Lettie, David Baron-Endless Climb | In Sisyphus’ Mind
Lettie and David Baron are a duo that never disappoint. They have collaborated for many of Lettie’s tracks, and both bring out the best in each other. This symbiotic relationship is often times mesmerizing to listen to. For this album, they come together creating beautiful, flowing music that resonates with the time and train of thought. This is Endless Climb.
Escape was released as a single earlier this year. It has the new wave echo that shaped the late 80s. The electronica paradise is palpable almost, Lettie bringing her vocals with the quaint delicate theme it has. The chorus is a unique and hypnotizing one, where her pipes can truly be appreciated. The contrast can be found with Fairy Tale, the next track. Here, the accompaniment piano arrangement aids the vocals, becoming the rhythmic spine. When the bass and layers drop, the collage is a spectacular image, something to be absorbed from afar.
The craft of composing
From covers to originals, you might have very different styles of approaching the instrumental background. Tell us about this.
The instrumental side of our music can easily be divided into two. The more guitar based indie type instrumentals are nearly always created by myself in the kitchen (I do not have a studio) and the more beautiful instrumentals vastly superior in scope and realization are David Baron composed in his remarkable home studio in up state New York.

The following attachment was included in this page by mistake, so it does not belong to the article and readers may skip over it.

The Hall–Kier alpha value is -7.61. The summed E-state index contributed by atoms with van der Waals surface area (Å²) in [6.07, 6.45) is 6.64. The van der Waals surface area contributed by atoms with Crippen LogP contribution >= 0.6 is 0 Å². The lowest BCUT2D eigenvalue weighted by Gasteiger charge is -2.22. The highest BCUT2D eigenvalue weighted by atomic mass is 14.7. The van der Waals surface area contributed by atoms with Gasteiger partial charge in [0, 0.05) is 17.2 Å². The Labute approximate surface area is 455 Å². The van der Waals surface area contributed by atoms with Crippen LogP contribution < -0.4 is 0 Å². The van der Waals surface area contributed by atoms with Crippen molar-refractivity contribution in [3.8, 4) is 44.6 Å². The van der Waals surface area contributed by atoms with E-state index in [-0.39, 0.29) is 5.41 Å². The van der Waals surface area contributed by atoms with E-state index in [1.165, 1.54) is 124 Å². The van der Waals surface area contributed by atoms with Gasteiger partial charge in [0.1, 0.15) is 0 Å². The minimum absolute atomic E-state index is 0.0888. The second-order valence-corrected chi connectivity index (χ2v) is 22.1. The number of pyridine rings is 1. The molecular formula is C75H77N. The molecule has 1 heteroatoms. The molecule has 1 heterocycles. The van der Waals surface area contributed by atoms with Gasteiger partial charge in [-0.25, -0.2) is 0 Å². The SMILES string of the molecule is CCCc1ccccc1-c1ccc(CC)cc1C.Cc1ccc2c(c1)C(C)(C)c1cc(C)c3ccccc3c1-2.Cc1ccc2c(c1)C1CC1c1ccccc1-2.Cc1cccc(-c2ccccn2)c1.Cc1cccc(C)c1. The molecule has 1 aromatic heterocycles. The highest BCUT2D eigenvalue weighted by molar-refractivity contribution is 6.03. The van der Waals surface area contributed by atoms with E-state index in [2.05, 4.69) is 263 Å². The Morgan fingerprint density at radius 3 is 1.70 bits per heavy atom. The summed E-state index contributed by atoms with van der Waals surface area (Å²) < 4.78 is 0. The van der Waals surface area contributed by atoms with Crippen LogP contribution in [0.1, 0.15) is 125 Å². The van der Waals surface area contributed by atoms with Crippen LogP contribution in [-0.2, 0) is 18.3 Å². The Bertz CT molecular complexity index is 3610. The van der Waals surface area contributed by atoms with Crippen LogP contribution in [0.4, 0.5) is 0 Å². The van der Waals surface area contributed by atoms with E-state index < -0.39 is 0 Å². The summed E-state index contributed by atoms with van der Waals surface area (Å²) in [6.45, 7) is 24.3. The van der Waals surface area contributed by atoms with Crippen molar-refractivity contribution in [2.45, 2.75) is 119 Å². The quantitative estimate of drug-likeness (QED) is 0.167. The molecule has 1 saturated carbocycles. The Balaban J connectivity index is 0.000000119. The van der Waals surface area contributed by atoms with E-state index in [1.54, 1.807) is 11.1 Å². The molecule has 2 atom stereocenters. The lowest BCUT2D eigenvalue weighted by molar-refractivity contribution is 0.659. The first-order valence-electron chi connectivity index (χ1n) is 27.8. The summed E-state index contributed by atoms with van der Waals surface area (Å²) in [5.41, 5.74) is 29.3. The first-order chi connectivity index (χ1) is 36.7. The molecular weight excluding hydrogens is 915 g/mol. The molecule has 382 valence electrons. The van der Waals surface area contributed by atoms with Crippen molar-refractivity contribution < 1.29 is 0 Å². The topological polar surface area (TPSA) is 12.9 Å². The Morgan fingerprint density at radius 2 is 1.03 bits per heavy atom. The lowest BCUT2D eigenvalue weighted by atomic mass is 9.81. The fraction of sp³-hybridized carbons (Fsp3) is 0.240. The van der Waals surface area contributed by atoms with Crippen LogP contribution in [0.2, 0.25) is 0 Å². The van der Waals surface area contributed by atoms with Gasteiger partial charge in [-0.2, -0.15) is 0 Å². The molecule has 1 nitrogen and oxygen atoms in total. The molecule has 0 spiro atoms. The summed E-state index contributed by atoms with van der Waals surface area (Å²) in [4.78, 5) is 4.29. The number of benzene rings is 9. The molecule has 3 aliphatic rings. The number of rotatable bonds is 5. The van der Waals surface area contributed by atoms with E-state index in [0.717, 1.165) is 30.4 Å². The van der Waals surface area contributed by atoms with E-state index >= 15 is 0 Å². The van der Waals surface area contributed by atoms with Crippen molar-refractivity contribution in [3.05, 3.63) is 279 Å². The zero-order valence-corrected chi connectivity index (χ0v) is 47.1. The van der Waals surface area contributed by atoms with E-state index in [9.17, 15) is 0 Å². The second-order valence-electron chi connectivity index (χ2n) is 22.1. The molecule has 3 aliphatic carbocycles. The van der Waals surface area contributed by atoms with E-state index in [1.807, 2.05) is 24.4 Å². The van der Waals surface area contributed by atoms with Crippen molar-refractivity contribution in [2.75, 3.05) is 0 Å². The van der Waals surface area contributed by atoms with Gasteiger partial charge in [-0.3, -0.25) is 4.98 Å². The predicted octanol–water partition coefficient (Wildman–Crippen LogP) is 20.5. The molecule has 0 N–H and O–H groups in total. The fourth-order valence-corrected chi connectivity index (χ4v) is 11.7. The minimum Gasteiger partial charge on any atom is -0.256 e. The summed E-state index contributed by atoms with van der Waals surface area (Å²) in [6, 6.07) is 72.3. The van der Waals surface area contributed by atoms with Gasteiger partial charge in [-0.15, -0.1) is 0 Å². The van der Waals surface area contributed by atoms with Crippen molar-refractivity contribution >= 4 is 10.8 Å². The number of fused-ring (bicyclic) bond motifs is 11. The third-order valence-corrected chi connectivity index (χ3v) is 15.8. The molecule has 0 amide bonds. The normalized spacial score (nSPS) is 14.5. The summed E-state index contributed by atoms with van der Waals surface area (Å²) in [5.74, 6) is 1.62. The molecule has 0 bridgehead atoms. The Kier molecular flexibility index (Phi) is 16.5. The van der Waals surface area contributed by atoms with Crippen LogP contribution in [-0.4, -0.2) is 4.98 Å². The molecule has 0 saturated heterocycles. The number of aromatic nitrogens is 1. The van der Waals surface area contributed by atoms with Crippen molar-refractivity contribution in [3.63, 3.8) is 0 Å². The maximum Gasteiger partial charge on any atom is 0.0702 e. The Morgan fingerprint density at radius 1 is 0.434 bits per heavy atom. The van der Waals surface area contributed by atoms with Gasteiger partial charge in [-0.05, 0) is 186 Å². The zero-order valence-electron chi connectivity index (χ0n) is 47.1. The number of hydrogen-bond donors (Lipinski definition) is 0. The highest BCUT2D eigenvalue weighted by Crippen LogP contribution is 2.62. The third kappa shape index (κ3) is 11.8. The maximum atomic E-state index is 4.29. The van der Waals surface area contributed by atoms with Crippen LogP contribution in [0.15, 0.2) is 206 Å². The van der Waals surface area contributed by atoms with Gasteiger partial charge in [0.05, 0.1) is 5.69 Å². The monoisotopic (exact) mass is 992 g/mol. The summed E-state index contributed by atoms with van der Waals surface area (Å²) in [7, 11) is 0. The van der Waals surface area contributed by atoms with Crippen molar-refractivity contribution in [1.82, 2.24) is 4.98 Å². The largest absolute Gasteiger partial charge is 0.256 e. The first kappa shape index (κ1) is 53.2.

The benefit of having both sides is that when I come to perform the guitar tracks, they are a lot easier for me to play! I usually have to learn the songs David creates from scratch, usually on keyboard as I do not use backing tracks, so I tend to adapt them.
This interplay between artists is fascinating, this is the origin of all great music. Like a team sport, it is necessary to appreciate what the back and forth and collaboration can do. This kind of overflow can be even appreciated in their next track, Memory. The synths take control, the intrinsic nature of the beat within the arpeggio. It is a soothing number, bringing a great soothing environment in the process. The title track comes next, the arpeggio being the one that draws you in. The dense cloud of sound is usually characterized by these clean guitar tones and synth/piano ambiances.
A unified aim
The tone in your music is key, a lightness to the vocals and instrumentals saying “all is at ease”. Is that your intention behind the tones?
I have to say, hard or angry vocals are quite difficult to pull off – the problem I suppose is that it can get a bit draining to listen to if you do not have that sexy PJ Harvey alto voice -hard and angry can also sound quite screechy! I noticed when I used to shout/ sing for a band called Smiled when I was much younger I thought it was dreadful but then again some people liked that rock style at the time!
The magic of tone
But it’s easier to work within the boundaries of what you have vocally rather than stretch it.